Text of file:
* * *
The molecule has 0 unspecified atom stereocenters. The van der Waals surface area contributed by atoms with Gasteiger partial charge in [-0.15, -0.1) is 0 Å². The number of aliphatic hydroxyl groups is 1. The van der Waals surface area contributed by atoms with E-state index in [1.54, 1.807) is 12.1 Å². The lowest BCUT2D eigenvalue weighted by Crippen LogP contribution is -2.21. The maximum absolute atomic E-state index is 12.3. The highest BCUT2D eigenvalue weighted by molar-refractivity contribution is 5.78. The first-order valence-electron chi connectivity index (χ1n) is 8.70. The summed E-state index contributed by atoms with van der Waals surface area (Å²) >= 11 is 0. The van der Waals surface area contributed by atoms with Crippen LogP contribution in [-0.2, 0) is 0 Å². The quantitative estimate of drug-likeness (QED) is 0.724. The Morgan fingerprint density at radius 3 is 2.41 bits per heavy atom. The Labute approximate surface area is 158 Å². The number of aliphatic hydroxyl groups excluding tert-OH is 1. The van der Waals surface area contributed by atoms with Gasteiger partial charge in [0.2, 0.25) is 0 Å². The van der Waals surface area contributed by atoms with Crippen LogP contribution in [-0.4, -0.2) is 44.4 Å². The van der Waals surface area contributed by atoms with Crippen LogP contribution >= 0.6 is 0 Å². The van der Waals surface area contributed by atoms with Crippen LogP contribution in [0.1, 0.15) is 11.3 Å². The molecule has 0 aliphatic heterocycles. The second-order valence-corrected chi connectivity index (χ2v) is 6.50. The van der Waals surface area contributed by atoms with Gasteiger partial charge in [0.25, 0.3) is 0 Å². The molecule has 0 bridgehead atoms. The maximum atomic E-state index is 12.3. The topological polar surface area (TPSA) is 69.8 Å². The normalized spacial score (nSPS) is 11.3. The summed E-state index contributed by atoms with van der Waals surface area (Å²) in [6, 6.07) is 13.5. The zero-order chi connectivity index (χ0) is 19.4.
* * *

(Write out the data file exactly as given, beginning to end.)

The molecule has 0 unspecified atom stereocenters. The van der Waals surface area contributed by atoms with Gasteiger partial charge in [-0.15, -0.1) is 0 Å². The number of aliphatic hydroxyl groups is 1. The van der Waals surface area contributed by atoms with E-state index in [1.54, 1.807) is 12.1 Å². The lowest BCUT2D eigenvalue weighted by Crippen LogP contribution is -2.21. The maximum absolute atomic E-state index is 12.3. The highest BCUT2D eigenvalue weighted by molar-refractivity contribution is 5.78. The first-order valence-electron chi connectivity index (χ1n) is 8.70. The summed E-state index contributed by atoms with van der Waals surface area (Å²) >= 11 is 0. The van der Waals surface area contributed by atoms with Crippen LogP contribution in [-0.2, 0) is 0 Å². The quantitative estimate of drug-likeness (QED) is 0.724. The Morgan fingerprint density at radius 3 is 2.41 bits per heavy atom. The Labute approximate surface area is 158 Å². The number of aliphatic hydroxyl groups excluding tert-OH is 1. The van der Waals surface area contributed by atoms with Gasteiger partial charge in [0.2, 0.25) is 0 Å². The van der Waals surface area contributed by atoms with Crippen LogP contribution in [-0.4, -0.2) is 44.4 Å². The van der Waals surface area contributed by atoms with Crippen LogP contribution >= 0.6 is 0 Å². The van der Waals surface area contributed by atoms with Crippen LogP contribution in [0.1, 0.15) is 11.3 Å². The molecule has 0 aliphatic heterocycles. The second-order valence-corrected chi connectivity index (χ2v) is 6.50. The van der Waals surface area contributed by atoms with Gasteiger partial charge in [0.25, 0.3) is 0 Å². The molecule has 0 bridgehead atoms. The maximum atomic E-state index is 12.3. The topological polar surface area (TPSA) is 69.8 Å². The normalized spacial score (nSPS) is 11.3. The summed E-state index contributed by atoms with van der Waals surface area (Å²) in [6, 6.07) is 13.5. The zero-order chi connectivity index (χ0) is 19.4.